While the last international checkpoint along a five-year buffer zone was dismantled on 16 September, rebels (known as Forces Nouvelles) still rule in the northwest, occupying police stations, justice chambers and defunct post offices; all but a few arms used during the conflict have yet to be collected; political actors have yet to reach a compromise on how former rebels will be integrated into the national military; and tension still haunts the upcoming process of providing millions of undocumented Ivorians with identity papers.
"We have to remain very sceptical and vigilant, particularly with regard to this identification process," said Arnim Langer, research officer in economics and politics at the Centre for Research on Inequality, Human Security and Ethnicity (CRISE) at Oxford University. "Many people will attach a lot of significance to this. The question is: Is the Ivorian regime really committed to it?"
President Gbagbo did not appear too committed to a thorough identification process in August when he said the country could go to elections by the end of 2007. Most observers did not take the proposal seriously and questioned Gbagbo’s motives. “It was ambitious to the point of ridicule,” Kissy Agyeman, sub-Saharan Africa analyst for the London-based research group Global Insight, said.
Gbagbo’s ability to hold on to power would likely be threatened by new electoral lists that include millions of new voters from the north.
Despite the president’s announcement, on 13 September the national electoral commission said elections could be held in October 2008, which some say signalled an encouraging degree of independence.
Still, the commission said it was up to the government to decide, and up to now no date has been set for presidential elections. Once again, Gbagbo – elected in a disputed poll in 2000 and kept in place ever since by UN resolutions – holds on to power.
While observers and opposition leaders say it is essential to take the time to properly prepare for elections, they say things should have gotten underway much sooner. “Why has it taken till now to get the process going?” Global Insight’s Agyeman said. “This begs the question whether there really is the political will.”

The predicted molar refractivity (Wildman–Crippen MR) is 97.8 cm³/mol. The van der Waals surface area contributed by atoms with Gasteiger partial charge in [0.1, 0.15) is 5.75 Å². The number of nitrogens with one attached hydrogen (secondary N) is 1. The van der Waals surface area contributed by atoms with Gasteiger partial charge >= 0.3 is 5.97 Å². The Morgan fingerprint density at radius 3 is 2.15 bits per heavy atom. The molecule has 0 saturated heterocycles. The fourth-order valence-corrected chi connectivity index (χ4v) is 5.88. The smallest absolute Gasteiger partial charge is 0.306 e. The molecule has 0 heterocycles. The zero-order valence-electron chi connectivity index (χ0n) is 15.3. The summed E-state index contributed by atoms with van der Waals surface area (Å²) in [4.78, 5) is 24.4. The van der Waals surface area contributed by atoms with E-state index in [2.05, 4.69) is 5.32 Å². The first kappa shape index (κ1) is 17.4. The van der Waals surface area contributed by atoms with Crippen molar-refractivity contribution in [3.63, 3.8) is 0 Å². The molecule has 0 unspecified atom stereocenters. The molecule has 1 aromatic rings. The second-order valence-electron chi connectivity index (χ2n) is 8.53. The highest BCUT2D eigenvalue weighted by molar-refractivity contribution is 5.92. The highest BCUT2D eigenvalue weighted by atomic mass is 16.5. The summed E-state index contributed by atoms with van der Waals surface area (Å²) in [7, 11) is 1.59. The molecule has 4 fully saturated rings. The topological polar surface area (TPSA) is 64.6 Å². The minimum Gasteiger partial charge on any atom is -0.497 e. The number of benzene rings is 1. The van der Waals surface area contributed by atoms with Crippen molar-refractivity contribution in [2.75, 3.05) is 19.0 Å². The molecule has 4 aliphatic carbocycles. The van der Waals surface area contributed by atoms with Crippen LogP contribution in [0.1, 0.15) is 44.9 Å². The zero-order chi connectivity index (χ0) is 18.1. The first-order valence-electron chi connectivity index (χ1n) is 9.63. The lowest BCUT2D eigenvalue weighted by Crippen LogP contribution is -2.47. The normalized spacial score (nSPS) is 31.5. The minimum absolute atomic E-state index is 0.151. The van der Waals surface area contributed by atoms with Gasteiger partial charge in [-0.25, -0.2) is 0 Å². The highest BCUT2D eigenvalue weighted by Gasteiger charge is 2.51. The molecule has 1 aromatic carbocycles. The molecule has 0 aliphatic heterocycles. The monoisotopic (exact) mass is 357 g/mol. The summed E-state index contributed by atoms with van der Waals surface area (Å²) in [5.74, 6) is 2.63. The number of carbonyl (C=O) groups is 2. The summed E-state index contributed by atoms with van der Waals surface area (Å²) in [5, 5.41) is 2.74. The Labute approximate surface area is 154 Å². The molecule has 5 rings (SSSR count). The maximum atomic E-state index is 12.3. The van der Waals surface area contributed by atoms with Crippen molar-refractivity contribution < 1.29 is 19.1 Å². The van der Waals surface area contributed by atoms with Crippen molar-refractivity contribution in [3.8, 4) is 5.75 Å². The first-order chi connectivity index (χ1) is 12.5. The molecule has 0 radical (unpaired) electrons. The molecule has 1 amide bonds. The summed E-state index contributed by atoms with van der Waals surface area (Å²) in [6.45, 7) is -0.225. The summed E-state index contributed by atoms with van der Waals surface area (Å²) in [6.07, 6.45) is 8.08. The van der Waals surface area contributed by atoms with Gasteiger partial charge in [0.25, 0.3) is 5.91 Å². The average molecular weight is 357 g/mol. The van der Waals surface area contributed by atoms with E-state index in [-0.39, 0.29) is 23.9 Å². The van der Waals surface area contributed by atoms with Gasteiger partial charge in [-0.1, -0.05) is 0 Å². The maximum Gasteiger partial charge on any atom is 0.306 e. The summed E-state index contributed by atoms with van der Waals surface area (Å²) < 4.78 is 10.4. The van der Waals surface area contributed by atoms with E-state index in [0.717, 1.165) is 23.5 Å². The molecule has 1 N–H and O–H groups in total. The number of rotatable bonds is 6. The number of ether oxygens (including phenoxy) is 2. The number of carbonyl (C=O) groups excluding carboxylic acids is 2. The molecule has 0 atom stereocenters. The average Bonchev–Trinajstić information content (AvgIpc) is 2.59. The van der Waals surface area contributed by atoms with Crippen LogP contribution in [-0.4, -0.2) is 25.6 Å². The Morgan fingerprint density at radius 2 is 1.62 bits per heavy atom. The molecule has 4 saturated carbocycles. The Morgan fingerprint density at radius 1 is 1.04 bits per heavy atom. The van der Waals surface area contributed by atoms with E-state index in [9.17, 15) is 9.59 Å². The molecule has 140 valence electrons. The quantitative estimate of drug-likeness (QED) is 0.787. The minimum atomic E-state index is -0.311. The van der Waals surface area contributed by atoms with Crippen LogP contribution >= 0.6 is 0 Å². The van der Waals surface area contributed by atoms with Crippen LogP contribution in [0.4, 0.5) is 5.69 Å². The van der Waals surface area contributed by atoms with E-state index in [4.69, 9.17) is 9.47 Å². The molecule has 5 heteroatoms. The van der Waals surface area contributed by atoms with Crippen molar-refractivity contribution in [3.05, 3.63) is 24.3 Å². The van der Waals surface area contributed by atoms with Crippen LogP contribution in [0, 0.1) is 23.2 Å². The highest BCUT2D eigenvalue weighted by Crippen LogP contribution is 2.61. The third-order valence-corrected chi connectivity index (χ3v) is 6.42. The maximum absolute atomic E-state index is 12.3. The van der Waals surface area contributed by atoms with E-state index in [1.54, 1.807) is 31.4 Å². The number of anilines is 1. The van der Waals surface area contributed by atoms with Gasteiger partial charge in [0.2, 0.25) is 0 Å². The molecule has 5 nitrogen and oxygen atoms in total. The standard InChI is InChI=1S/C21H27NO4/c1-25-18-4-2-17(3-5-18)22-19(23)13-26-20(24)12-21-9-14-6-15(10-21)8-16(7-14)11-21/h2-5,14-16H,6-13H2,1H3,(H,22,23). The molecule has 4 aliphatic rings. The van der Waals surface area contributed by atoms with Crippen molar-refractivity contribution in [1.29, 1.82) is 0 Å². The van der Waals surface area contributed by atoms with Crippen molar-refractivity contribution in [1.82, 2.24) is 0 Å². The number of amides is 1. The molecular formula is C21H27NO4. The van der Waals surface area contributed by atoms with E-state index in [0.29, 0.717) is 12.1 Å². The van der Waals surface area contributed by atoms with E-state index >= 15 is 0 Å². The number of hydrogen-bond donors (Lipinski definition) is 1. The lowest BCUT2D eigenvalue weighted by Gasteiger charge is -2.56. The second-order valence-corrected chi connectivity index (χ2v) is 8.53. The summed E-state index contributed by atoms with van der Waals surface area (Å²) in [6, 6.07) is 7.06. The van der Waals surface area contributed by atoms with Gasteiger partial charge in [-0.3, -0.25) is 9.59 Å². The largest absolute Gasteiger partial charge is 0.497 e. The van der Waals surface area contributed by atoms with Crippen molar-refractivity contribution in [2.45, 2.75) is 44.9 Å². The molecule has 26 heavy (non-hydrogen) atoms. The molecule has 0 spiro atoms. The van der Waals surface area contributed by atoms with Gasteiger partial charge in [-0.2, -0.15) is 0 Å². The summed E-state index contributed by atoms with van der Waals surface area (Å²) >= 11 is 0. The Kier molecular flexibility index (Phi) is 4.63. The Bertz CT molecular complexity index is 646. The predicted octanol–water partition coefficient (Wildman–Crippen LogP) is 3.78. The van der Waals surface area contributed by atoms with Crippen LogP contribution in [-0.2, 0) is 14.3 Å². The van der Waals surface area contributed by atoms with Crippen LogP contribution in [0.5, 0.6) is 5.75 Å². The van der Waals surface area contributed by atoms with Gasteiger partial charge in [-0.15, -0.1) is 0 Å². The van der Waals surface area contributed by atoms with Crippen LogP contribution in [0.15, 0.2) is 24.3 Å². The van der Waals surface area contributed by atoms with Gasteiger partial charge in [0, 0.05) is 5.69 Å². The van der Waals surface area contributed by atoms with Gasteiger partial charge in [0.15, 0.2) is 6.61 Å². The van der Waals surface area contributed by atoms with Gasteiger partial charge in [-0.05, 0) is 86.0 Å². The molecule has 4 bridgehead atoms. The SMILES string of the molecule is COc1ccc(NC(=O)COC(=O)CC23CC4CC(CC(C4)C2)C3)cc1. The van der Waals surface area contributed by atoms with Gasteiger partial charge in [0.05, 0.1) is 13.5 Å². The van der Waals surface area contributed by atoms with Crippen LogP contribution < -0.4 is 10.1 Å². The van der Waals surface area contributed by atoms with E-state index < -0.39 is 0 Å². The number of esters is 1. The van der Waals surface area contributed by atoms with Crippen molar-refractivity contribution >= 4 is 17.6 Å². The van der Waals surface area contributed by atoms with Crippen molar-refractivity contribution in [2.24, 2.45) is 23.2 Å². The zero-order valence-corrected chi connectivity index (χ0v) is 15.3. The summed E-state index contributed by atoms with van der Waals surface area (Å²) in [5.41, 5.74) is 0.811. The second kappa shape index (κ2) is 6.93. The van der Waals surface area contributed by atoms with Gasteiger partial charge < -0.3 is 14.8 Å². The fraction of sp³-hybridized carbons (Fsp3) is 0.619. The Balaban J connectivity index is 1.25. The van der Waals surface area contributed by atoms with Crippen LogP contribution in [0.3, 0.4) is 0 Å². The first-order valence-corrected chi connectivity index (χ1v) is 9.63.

CRISE’s Langer said the problem of legitimacy deepens as time goes on. “Gbagbo is less and less recognised as president of Côte d’Ivoire. There is a legal basis for his power but his authority does not come from the people.”
Langer added: “The longer this situation of non-legitimacy goes on the more likely a return to violence appears to be.”
Opposition leaders in Côte d’Ivoire agree. “We cannot continue to live in this situation of illegality,” said Niamkey Koffi, spokesperson for former president Henri Konan Bedié. “None of the institutions in power today are legal.”
ID cards for arms
A well-executed identification programme could pull the country out of its state of “illegality”, analysts say. For one thing, it could pave the way for disarmament.
“I think it’s unlikely there will be disarmament of rebels without a proper identification programme,” said Daniel Balint-Kurti, West Africa expert with the London-based think tank Chatham House. The Ouagadougou accord was ambiguous on which process had to finish first, analysts say, but rebels long said they would turn in their arms only once they had identity papers.
Former rebel leader and now prime minister, Soro, told a crowd of people in 2006 in the northern town of Seguela: “We did not take up arms to remain here [occupying the north] forever. We took up arms because we wanted identification.” Once we begin to receive our national ID papers, we will begin to demobilise, he said.
Researcher Langer said: “The end of September will be crucial. If the identification process is carried out properly it could persuade people that this is for real.”